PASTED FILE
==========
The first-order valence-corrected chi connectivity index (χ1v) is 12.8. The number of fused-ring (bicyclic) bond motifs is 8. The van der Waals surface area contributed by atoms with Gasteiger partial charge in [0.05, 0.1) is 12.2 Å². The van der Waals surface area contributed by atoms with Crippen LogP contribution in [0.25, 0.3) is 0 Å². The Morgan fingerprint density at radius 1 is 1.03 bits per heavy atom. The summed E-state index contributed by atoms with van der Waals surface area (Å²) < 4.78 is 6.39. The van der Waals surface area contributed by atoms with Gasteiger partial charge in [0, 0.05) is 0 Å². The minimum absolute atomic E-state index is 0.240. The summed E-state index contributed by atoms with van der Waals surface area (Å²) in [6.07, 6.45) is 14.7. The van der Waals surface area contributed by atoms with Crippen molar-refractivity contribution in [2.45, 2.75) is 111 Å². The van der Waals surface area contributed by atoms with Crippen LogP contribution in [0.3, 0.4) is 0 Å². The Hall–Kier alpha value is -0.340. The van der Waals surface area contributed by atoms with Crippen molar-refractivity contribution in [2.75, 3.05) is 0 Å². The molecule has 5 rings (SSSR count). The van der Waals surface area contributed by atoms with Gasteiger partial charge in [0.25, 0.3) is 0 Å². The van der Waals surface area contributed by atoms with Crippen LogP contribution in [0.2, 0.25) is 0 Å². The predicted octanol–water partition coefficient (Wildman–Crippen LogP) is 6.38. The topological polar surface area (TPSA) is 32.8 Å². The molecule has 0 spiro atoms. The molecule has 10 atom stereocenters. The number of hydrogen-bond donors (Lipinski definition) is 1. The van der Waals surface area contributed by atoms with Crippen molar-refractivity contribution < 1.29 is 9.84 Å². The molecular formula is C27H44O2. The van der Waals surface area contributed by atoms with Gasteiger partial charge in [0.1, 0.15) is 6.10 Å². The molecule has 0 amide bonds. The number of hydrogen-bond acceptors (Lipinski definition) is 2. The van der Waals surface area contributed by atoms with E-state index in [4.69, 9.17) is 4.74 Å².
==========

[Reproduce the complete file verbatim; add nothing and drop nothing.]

The first-order valence-corrected chi connectivity index (χ1v) is 12.8. The number of fused-ring (bicyclic) bond motifs is 8. The van der Waals surface area contributed by atoms with Gasteiger partial charge in [0.05, 0.1) is 12.2 Å². The van der Waals surface area contributed by atoms with Crippen LogP contribution in [0.25, 0.3) is 0 Å². The Morgan fingerprint density at radius 1 is 1.03 bits per heavy atom. The summed E-state index contributed by atoms with van der Waals surface area (Å²) < 4.78 is 6.39. The van der Waals surface area contributed by atoms with Gasteiger partial charge in [0, 0.05) is 0 Å². The minimum absolute atomic E-state index is 0.240. The summed E-state index contributed by atoms with van der Waals surface area (Å²) in [6.07, 6.45) is 14.7. The van der Waals surface area contributed by atoms with Crippen molar-refractivity contribution in [2.45, 2.75) is 111 Å². The van der Waals surface area contributed by atoms with Crippen LogP contribution in [0.3, 0.4) is 0 Å². The Hall–Kier alpha value is -0.340. The van der Waals surface area contributed by atoms with Crippen molar-refractivity contribution in [2.75, 3.05) is 0 Å². The molecule has 5 rings (SSSR count). The van der Waals surface area contributed by atoms with Gasteiger partial charge in [0.25, 0.3) is 0 Å². The van der Waals surface area contributed by atoms with Crippen LogP contribution in [0.2, 0.25) is 0 Å². The predicted octanol–water partition coefficient (Wildman–Crippen LogP) is 6.38. The topological polar surface area (TPSA) is 32.8 Å². The molecule has 0 spiro atoms. The molecule has 10 atom stereocenters. The number of hydrogen-bond donors (Lipinski definition) is 1. The van der Waals surface area contributed by atoms with Crippen molar-refractivity contribution < 1.29 is 9.84 Å². The molecular formula is C27H44O2. The van der Waals surface area contributed by atoms with Gasteiger partial charge in [0.1, 0.15) is 6.10 Å². The molecule has 0 amide bonds. The number of hydrogen-bond acceptors (Lipinski definition) is 2. The van der Waals surface area contributed by atoms with E-state index in [4.69, 9.17) is 4.74 Å².